A Hypoallergenic Peanut: One Mom’s Response

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Great news! A hypoallergenic peanut is on its way! And all the peanut allergic people rejoiced!

Right?

My son just shook his head. An emphatic “NO” from him. Phew.

Hypoallergenic Peanuts
So, someone is trying to find a way to get peanut allergic folks to be able to eat peanuts. Because there isn’t enough food in this world to offer good quality alternates?

Last week, Heather shared about the progress made by  researchers in North Carolina, and how they have found a way to reduce the allergic protein of two strands (of 13 recognized) in peanuts—the Ara h1 and Ara h2—almost completely.

Almost.

They’ve reduced the allergic protein of Ara h1 to undetectable levels and Ara h2—one of the proteins closely correlated with anaphylactic reactions—by 98%. So, there’s only 2% of the allergic protein left in the peanut.

I can hear all the world’s positive thinkers out there saying, “Only 2% chance, that’s so great! No need to worry about 2%!” I submit to you there is great need to worry about 2%.

Think of it this way:

You and I are standing with your child next to a busy street. I blindfold you and give you noise-canceling earphones. Then, I patiently wait until I am confident your senses are dulled and that you can no longer time traffic. Next, I give you the pre-arranged signal to push your child onto the road next to us.  Oh, before I blindfolded you and gave you those special earphones, I explained that there is only a 2% chance a car will be driving by when I give you the signal to push your child into the street.

Would you do it?

Two percent gives false hope. Two percent does not offer safety. Two percent can still land a severely allergic person in the hospital—or worse.

For the time being, we will swap out our Reese’s Peanut Butter Cups for Sun Cups and we will continue to find alternatives to make our favorites adaptable to the allergies in our family.  Our quality of life is not diminished because of these exchanges. And I love a good challenge in the kitchen.

This research has a long way to go before it makes it to the general market. Even then, we likely will avoid “allergy safe” peanuts when they are available. I wonder if there are others that would give them a shot. Would you try them? Share your thoughts in the comments below.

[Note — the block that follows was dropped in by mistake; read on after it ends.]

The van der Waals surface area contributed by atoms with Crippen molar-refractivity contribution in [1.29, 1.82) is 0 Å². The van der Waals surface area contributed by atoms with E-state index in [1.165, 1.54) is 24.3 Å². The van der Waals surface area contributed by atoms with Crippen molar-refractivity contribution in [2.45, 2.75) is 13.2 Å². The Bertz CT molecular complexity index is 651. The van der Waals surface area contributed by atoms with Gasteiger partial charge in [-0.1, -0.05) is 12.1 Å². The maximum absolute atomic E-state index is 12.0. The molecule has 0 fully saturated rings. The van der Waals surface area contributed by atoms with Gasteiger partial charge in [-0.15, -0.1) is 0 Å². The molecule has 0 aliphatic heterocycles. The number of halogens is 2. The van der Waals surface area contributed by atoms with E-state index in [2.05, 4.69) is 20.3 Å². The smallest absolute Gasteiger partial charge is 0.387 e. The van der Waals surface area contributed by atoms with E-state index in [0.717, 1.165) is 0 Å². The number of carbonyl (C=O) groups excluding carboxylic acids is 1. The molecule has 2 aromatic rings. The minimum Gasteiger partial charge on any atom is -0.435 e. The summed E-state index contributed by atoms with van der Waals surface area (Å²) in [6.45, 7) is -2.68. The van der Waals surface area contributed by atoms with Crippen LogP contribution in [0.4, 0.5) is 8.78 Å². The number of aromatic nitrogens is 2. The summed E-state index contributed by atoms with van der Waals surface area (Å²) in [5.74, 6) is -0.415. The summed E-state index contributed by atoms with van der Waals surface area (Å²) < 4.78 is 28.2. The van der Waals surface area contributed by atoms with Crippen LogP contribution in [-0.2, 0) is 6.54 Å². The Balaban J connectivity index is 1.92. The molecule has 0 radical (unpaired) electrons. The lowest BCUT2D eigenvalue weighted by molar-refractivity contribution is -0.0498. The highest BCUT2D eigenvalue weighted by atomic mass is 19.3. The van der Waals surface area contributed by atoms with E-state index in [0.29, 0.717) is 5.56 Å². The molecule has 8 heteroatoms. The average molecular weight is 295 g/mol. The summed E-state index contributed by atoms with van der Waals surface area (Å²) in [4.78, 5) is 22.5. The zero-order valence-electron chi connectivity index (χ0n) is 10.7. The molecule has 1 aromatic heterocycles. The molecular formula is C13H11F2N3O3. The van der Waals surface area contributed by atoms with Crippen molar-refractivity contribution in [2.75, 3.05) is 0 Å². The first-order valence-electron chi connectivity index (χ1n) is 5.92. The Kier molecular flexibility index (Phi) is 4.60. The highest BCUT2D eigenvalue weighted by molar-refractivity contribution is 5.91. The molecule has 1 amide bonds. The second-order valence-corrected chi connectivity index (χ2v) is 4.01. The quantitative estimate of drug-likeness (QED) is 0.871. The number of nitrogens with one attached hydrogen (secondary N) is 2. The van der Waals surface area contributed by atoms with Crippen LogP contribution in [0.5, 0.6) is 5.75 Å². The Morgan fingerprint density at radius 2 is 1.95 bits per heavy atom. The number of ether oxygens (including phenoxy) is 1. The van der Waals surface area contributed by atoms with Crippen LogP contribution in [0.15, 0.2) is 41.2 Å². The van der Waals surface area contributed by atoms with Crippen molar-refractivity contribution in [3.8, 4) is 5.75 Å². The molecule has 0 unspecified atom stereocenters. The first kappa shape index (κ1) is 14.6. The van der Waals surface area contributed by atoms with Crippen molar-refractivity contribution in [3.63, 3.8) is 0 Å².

Tiffany Self

Tiffany Self is a wife, mom to "Z", and a lover of words. In an ironic twist, she is an English class dropout who now writes for a living. Tiffany is a freelancer in the Chicago suburbs by way of Seattle and Southern Oregon. She writes about her journey of parenting a child with multiple severe food allergies, asthma, and environmental allergies. You can follow her on Twitter or Instagram.

4 Comments to A Hypoallergenic Peanut: One Mom’s Response

  1. The road analogy is great, Tiffany, and you’re absolutely right. Two per cent is still very serious. A few commenters on Facebook have also made the point of not being able to tell a regular peanut from a “treated” peanut, which is a scary thought.

  2. While I sympathize with the author’s analogy, and understand that 2% is 2% too much, I think the point that this is being done is pretty amazing. To further the analogy, the alternative would be that your child could just never get to play in the streets, if there were no scientists striving to do this. And who wants to limit children playing in the streets. Not me for sure. All analogies aside, allergies come in many forms and some people have mild reactions and perhaps this would be a way for them to experience and enjoy peanuts or Reese’s etc. Not everyone has the maximum worst reaction to their allergies and I think parents and people with allergies know enough to be aware of the potential dangers, and weigh the risks.

    • Tiffany Self

      Hi Jocephus–thanks for stopping by and sharing your thoughts. I see what you’re saying and can appreciate the flip side of my thoughts, absolutely. That doesn’t change how we feel about this option right now, but I can completely understand why others may feel differently than we do.

  3. Keep in mind that there is a spectrum of sensitivity. While 2% may still trigger an issue in those severely affected, it will be much less severe. Most are likely to not be affected at all from normal contact. More importantly, 98% suppression of the antigen means that trace doses become far less likely to inadvertently trigger a response from someone accidentally exposed. Such steps are indeed breakthroughs, and we should be celebrating the fact that we can remove substantial risk from food using modern technologies.

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